While humankind has developed considerably, many things are out of our control, and of course, being unable to predict the future is one of them. An exciting facet of life, the future offers infinite possibilities, and we've all made our own predictions at times because it's exciting and enjoyable to imagine a world of considerable difference. But the greatest minds have predicted many things that have actually come true.
From leading scientists and academics to unnaturally intelligent computer boffins, these awe-inspiring minds have managed to predict the future time and time again, so much so that some of their prophecies came true centuries after being made.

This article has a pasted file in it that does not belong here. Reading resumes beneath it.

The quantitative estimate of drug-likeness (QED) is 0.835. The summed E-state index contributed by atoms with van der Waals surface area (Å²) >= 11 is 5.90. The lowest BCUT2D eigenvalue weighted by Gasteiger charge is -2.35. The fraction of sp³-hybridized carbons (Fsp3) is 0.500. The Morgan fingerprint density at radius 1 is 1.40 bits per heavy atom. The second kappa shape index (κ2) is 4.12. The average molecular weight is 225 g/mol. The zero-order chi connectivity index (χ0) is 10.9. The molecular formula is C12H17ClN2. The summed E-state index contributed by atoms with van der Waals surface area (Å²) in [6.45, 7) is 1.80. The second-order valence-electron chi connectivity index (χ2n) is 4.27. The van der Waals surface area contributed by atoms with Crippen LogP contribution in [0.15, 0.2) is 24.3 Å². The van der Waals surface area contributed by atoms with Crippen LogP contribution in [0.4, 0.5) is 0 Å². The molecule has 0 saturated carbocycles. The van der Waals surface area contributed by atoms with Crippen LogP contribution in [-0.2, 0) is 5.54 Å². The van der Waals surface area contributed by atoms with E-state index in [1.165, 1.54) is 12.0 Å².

Here are 20 fascinating examples.
1. Roger Ebert
Predicted: Movie streaming in 1987
It's very unlikely that any movie critic will come close to matching the cultural legacy that Roger Ebert left behind when he passed away in 2013 after a prolific career as the Chicago-Sun Times chief film critic. Praised by the most prominent directors in the industry, Ebert's encyclopedic knowledge of film and the history of the business itself allowed him a valuable insight into the future of Hollywood, which led to a series of stark predictions concerning the future of home entertainment. While many raised their eyebrows, Ebert was certain that on-demand services would eventually exist and allow anyone anywhere in the world to watch a movie.